A US judge has ruled that Customs and Border Protection and the Immigration and Customs Enforcement agents can no longer search travelers’ digital devices without good reason…


Both agencies have been routinely demanding that travelers hand over their smartphones, tablets, and laptops so that checks can be made for the presence of illegal materials, such as child pornography and pirated media.

Some have argued that this is an illegal invasion of privacy, given that agents are in some cases conducting these searches without reasonable suspicion that the traveler has broken the law. A number of US citizens have filed lawsuits alleging unlawful search and seizure in breach of Fourth Amendment rights.

An American woman is suing US Customs and Border Protection over what she claims is the illegal seizure and search of her iPhone at Newark airport.

The BBC reports that agents asked her to unlock the phone at Immigration, and retained it when she refused to do so […]

The smartphone contained photographs of Ms Lazoja “in a state of undress,” as well as private messages from her lawyer.

Earlier this year, the ACLU pursued its own lawsuit on behalf of 10 US citizens and one permanent resident whose devices were searched.

Let’s get one thing clear: The government cannot use the pretext of the ‘border’ to make an end run around the Constitution.

The border is not a lawless place. CBP and ICE are not exempt from the Constitution. And the information on our phones and laptops is no less deserving of constitutional protections than, say, international mail or our homes.

Warrantless and suspicionless searches of our electronic devices at the border violate the Fourth Amendment, which protects us against unreasonable searches and seizures — including at the border.

It is this case that has now been decided.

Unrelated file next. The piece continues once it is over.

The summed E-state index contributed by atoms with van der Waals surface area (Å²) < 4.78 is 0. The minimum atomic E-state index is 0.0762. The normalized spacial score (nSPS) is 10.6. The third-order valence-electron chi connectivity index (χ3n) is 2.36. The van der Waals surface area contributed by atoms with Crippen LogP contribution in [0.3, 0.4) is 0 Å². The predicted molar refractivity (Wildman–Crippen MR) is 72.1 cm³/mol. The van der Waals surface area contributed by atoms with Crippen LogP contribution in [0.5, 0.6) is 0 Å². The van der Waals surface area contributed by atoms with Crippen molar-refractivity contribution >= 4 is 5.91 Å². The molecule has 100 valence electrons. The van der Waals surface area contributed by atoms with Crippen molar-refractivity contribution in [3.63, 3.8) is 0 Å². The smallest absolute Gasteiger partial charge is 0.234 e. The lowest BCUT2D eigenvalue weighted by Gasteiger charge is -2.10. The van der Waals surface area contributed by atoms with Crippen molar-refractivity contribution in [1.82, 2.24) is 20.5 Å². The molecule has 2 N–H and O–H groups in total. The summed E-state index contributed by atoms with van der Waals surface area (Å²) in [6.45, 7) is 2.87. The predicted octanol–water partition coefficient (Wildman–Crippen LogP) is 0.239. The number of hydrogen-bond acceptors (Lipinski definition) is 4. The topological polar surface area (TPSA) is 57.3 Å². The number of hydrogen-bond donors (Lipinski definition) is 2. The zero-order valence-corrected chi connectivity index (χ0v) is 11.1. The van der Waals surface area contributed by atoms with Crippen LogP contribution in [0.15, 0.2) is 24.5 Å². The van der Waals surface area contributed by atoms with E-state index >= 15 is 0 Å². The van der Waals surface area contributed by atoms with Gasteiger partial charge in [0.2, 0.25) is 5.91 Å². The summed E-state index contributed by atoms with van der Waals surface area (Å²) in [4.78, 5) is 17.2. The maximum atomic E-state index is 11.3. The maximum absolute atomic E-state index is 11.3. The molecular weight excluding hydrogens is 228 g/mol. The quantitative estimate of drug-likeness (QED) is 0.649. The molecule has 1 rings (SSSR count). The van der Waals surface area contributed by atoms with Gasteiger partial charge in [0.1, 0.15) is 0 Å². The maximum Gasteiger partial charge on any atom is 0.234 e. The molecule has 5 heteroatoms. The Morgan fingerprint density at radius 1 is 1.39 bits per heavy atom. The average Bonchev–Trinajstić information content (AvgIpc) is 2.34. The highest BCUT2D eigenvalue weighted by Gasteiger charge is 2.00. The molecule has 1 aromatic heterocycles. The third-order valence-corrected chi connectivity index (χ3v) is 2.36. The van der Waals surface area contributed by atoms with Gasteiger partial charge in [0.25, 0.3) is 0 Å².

Judge limits right to search travelers’ digital devices

Reuters today reports that the ACLU has won its case on behalf of the 11 travelers.

A federal judge on Tuesday ruled that US border agents need “reasonable suspicion” but not a warrant to search travelers’ smartphones and laptops at airports and other U.S. ports of entry, a practice that has been growing in recent years.

US District Judge Denise Casper in Boston ruled in a lawsuit by 11 travelers that border officials need to be able to point to specific facts to justify searching someone’s devices for contraband like child pornography and counterfeit media.

That is a higher standard than agents with the US Customs and Border Protection and the US Immigration and Customs Enforcement under their current policies have been required to apply to conduct routine searches of electronic devices […]

The judge said that to the extent CBP and ICE policies allowed for such searches without cause, they violated the US Constitution’s Fourth Amendment protections against unreasonable searches and seizures.

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Photo: Shutterstock

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Ben Lovejoy

Ben Lovejoy is a British technology writer and EU Editor for 9to5Mac. He’s known for his op-eds and diary pieces, exploring his experience of Apple products over time, for a more rounded review. He also writes fiction, with two technothriller novels, a couple of SF shorts and a rom-com!

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